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This page is run by volunteer contributors as a source of news for everyone interested in the birds of Lundy, in the Bristol Channel, UK.
If you have news to report, please consider signing up as a contributor or send in your sightings here.
See also the companion website The Birds of Lundy for comprehensive updates to the 2007 book of the same name.
Bird recording and ringing on Lundy are coordinated by the Lundy Field Society and general information about visiting the island can be found here.

Saturday, 11 April 2020

8th to 10th Apr – Hoopoe tops a superb few days!

Dean Woodfin Jones sums up three wonderful spring days on Lundy. Thank you Dean for enabling the rest of us to experience the island vicariously through your wonderful words and photos during these strange times!

Wednesday 8th April

A cloudy and very still start to the day, becoming very sunny, hazy, warm and slightly breezier from the east in the afternoon.

A truly beautiful spring day today and with the arrival of the pink Super Moon yesterday evening, the island saw one of the lowest tides of the year today, dropping to just 0.18m around midday! The perfect opportunity to get the wellies on and explore the lower shores and to carry out the annual cup coral counts in the Devil’s Kitchen.

A super-low tide caused by a super pink moon! The Jetty and Landing Bay on 8 Apr © Dean Jones

Lundy is one of the best places to see cup corals in the country, be it from the shore at a good low tide, or by diving around the island. In fact Lundy is one of the only places where you can see all five species that occur around the coast of the UK.

Just two of these species occur in the lower littoral of the Devil’s Kitchen, the Scarlet and Gold Cup Coral Balanophyllia regia and the Devonshire Cup Coral Caryophyllia smithii. Surveys have been carried out on Lundy pretty much annually since 1984, providing insights into how healthy these small intertidal colonies are and how they change over the years. Results from today’s survey showed that the total number of coral over the three sites is up on last year, with the team managing to find a total of 199 Scarlet and Gold Cup Corals (177 in 2019) and 9 Devonshire Cup Corals (8 in 2019) – hooray! Only one of the three colonies showed a slight reduction in the number of corals present, but only slightly, and the third site – a much newer site for these amazing Cnidarians – had more than doubled in size, very encouraging stuff.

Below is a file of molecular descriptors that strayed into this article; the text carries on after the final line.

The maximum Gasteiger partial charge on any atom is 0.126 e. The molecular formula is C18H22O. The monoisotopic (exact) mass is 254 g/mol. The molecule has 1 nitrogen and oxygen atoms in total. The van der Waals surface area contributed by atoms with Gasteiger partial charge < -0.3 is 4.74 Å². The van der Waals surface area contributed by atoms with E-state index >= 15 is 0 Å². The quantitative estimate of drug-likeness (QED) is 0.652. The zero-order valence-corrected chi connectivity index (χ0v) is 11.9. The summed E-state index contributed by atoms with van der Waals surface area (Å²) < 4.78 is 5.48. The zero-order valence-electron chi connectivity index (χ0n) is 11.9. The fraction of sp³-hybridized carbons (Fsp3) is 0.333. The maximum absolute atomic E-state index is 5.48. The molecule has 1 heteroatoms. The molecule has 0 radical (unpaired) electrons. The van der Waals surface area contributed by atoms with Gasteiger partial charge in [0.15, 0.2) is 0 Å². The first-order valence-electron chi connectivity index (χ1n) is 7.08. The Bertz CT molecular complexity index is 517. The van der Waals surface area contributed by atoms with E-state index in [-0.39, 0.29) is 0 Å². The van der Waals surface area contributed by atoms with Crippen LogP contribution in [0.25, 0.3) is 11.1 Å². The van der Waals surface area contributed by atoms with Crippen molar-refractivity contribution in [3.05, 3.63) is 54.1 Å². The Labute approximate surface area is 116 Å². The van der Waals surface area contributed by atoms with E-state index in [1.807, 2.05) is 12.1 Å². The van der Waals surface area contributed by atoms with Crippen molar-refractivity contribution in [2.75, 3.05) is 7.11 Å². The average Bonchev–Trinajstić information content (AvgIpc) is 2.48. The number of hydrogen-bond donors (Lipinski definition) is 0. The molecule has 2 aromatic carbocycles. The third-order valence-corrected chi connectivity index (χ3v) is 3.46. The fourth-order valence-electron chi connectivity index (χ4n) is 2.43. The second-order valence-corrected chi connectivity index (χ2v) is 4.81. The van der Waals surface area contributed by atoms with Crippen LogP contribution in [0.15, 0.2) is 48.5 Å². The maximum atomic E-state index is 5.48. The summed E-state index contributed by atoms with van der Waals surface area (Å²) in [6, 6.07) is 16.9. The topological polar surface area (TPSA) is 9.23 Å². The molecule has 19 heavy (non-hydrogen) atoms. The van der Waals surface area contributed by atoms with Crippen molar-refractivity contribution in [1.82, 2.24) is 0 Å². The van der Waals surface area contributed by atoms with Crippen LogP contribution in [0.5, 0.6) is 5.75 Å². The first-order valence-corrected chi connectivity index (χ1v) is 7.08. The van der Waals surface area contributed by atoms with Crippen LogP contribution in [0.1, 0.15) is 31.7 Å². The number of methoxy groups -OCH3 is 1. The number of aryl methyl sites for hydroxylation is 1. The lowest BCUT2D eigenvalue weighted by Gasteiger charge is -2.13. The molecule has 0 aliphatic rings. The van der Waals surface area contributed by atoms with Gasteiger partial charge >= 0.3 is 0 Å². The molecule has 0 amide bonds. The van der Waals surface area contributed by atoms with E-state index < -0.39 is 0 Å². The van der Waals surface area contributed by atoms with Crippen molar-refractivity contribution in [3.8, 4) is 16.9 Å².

Scarlet and Gold Cup Coral colony, Devil's Kitchen, 8 Apr © Dean Jones

On top of that the team also saw lots of other amazing marine beasties such as Cornish Suckerfish, Spiny Starfish, thousands of Porcelain Crabs, the rare and unusual hyroid Candelabrum cocksii and a recently deceased Cuckoo Ray which later became lunch for the Rat Island Great Black-backs.

And that's not all! Whilst pottering along the shore within one of the shallow gullies running the length of the Kitchen, keen eyed Rosie Ellis (Education Officer) managed to find another small colony of 21 Scarlet and Gold Cup Corals bringing the total for the day to 220 – bravo Rosie!

Cuckoo Ray Leucoraja naevus, Landing Bay, 8 Apr © Dean Jones

Now onto the birds!

Avian highlights from a morning's birding included a spectacular little fall of Willow Warbler (90) and Blackcap (31) along the south and east coasts of the island. Furthermore, the first Ringed Plover of the year flew over the island calling loudly in the late morning and a gorgeous female Sparrowhawk was watched coming in off the sea from above Benjamin’s Chair.

The female Sparrowhawk that flew in off the sea from the south, 8 Apr © Dean Jones

Other sightings included nine Manx Shearwater foraging off the east coast in the afternoon, the Quarters Water Rail, four Woodpigeon, one Kestrel, 21 Swallow, two Sand Martin, two House Martin, four Chiffchaff, two Goldcrest, 18 Skylark, nine Pied Wagtail and two fly-over alba wags, 12 Dunnock, three Robin, two male Stonechat, six Wheatear, ten Blackbird, four Redwing, two Chaffinch, 16 Goldfinch and 46 Linnet.